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The Proper Use of -Esque

The Great “-Esque” Escapade: How To Use This Suffix Properly

You’ve probably seen the suffix -esque used before, but do you understand how it works so that you can feel confident in making use of it yourself? 

The ability to use appropriate grammar, including suffixes, can give you versatility in your writing toolbox and allow you to find new ways to express your ideas while improving your diction. 

Let’s explore the usage of the word “esque” so that you can fully grasp its function and use. 

“Esque” Meaning

First of all, it’s helpful to understand what the suffix means. “Esque” creates an adjective form of a noun, which shows that the topic in question resembles, is similar, or in the style of the chosen noun used to form the adjective. 

For example, Ernest Hemingway had a very distinctive way of writing. Therefore, if you found another author who wrote similarly, you could say that this person’s writing style is Hemingwayesque. 

The suffix forming an adjective provides new ways to make comparisons to enliven your writing. While similes and metaphors are undoubtedly helpful for this purpose, “esque” provides a bit of formality to the comparison that the former methods lack. 

However, this method is like salt: a little bit adds a nice bit of flavor, but too much can make the food inedible. Likewise, overuse of “esque” can negatively affect your writing. 

Use it sparingly to spice up your writing without causing it to become cumbersome and distracting for your readers. 


Now that you have the general idea of proper usage, do you need a hyphen when combining your nouns with this suffix? 

Many phrases and expressions begin with hyphens as a necessity, then gradually the words become familiar, and the hyphen disappears. In this case, the hyphen use is optional, depending on your personal preference. 

However, some words have become so commonly used that they typically appear without the hyphen. Other times, the noun ends with the letter “e,” which looks odd when written out with a hyphen.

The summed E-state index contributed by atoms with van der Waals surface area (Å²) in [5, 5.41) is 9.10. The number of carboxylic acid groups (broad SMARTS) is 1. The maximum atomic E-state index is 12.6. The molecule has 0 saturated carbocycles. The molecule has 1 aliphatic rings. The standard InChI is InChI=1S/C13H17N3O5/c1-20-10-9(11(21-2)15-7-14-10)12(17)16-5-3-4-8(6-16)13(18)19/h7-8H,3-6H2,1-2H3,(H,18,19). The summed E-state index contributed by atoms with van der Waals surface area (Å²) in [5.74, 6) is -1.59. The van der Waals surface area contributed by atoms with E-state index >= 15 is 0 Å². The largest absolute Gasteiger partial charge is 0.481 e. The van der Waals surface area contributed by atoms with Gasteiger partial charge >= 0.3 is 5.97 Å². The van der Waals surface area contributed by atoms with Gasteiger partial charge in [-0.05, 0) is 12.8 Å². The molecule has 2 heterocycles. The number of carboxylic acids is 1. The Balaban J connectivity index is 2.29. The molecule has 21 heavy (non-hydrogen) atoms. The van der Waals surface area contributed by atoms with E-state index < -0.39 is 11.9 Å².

• When the sun rose over the mountains, it created a picture-esque scene. 

If you write it like this, your spell/grammar check will probably fire off, recommending that you change it. 

  • When the sun rose over the mountains, it created a picturesque scene. 

Now, just because you end up with the blaring red line beneath your creative use of -esque does not mean that you have used it improperly or even that you need to make any changes. 

The culprit may be your spell-checker’s dictionary. Since you can use practically any noun to form this usage, the chances are good that your creative adjective is not in the spell-check word bank. 

You can either ignore the suggestion or add it to your dictionary, so you won’t have to stare at the offending line any longer. 

Examples of Usage

The noun chosen to complete the expression refers to a proper noun in many cases. Sometimes, prior knowledge is necessary to understand the allusion, like in our Hemingway example.

The phrase can also refer to an object comparison, like with picturesque.

Here are some examples to help you understand how “esque” can show comparisons.

  • The older man seemed wise and even possessed a Gandalf-esque beard. 

This adjective form relates to the character of Gandalf from the writings of J.R.R. Tolkien, who is known for his long beard. 

  • Her accent was unusual, possessing a German-esque quality yet including qualities of some other language he couldn’t define. 

Here we have a reference to a specific language.

  • The statuesque man stood with his sword in hand, regal like a king. 

The usage here invokes the image of a statue, and the added description included in the form of a simile helps the reader’s mind form a vivid picture. 

Alternatives to “Esque”

Sometimes you may find that a particular comparison using “esque” feels clumsy, or perhaps you want another way to do the job to avoid repetition. These are some other options that can help.


“Ish” means that the described noun has qualities similar to those expressed using the suffix. 

  • The woman was very bookish. 

This simple sentence conveys the idea that the woman was an intellectual and spent a lot of her time immersed in volumes of text. 


A more direct comparison, “like,” shows how one noun resembles another. 

  • When giving a speech, the director’s hands moved in a very Trump-like fashion.

In this scenario, the allusion is to Donald Trump, and the expression indicates that he has a particular way of using his hands for emphasis when speaking. 


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By James Smith

Described as an "English Guru," James Smith holds a Master's degree in English from Arkansas Tech University, and a Bachelor of Fine Arts in Creative Writing with a minor in ESL. James is a sought after writer and editor with university teaching experience.

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